Uniform Guidance

In December 2013, the White House Office of Management and Budget (OMB) announced it would be issuing the Uniform Guidance which would detail revised regulations for federal grants made on or after December 26, 2014. These revisions address new cost principles, administrative requirements, and audit protocols and will affect all new awards, supplemental funding, and renewals. Awards made before December 26, 2014 are excluded.

You may read the Uniform Guidance at www.gpo.gov/fdsys/pkg/FR-2013-12-26/pdf/2013-30465.pdf

What is the Uniform Guidance?

The Uniform Guidance streamlines and monitors the federal grant process more effectively. These new policies offer guidance on federal awards; reduce administrative burden on the government; strengthen oversight of funding to discourage waste, fraud, and abuse; set standard requirements for award management across all agencies; and ensure the best use of award funds. Furthermore, eight OMB circulars will be consolidated into Title 2 of the Code of Federal Regulations (CFR).

Highlighted Revisions

The Office of Research and Sponsored Programs will keep faculty and staff apprised as we adapt university policies to comply with the new guidelines. We would like to outline some of the main revisions inherent in the Uniform Guidance to give you a quick overview of the changes.

  • Federal agencies are strongly encouraged to make funding opportunities available to applicants no less than 60 calendar days beforehand.
  • Voluntary committed cost sharing is not expected and must not be considered during merit reviews of proposals. However, regulations or specifications in the Request for Proposals (RFP) may require this type of cost sharing.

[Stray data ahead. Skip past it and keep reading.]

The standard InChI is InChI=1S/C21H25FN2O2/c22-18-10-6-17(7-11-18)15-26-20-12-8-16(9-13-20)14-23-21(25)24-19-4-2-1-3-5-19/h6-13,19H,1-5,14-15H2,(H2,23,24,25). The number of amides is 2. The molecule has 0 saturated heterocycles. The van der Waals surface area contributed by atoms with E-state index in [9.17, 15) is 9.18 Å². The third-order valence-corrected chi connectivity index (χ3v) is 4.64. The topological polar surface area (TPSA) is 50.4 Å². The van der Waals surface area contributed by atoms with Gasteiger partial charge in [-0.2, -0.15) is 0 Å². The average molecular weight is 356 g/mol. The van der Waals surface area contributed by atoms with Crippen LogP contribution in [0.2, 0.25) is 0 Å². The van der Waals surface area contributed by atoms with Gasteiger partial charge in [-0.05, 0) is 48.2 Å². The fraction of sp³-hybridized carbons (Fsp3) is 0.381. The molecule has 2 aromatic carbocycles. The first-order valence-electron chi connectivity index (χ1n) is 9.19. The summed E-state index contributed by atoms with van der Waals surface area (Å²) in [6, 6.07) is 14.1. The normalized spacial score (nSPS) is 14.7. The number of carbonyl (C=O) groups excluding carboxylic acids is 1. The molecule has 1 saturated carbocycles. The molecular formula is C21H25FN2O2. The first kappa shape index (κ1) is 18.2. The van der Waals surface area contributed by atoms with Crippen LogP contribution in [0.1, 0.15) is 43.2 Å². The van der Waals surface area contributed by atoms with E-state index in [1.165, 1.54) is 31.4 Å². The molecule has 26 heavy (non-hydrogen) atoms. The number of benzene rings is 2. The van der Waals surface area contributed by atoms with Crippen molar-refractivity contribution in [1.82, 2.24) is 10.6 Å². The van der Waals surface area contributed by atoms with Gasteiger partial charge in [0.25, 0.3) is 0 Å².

•  If certain computing devices (under $5,000) are essential and allocable to the performance of the award, then direct charging of those computing devices is allowed.
  • Performance levels for certain awards will be examined more closely. Award recipients must provide financial data that correlates to performance accomplishments; these reports must show cost effectiveness of the projects.
  • If administrative costs are integral to the study, then awardees may treat the funds as direct costs. Such costs must be identified then approved by the agencies.
  • Goods or services for personal use cannot be charged to the federal project unless essential to the project.
  • Exchange rates are chargeable; however, if the project requires additional funding or a reduction in funding, it requires written approval from the agency.
  •  Participant costs are now directly chargeable across all agencies.
  • Taxes can be charged, unless they are exempt or concern special assessments regarding land or federal income tax.
  • Visas are allocable if they are critical and necessary to the project.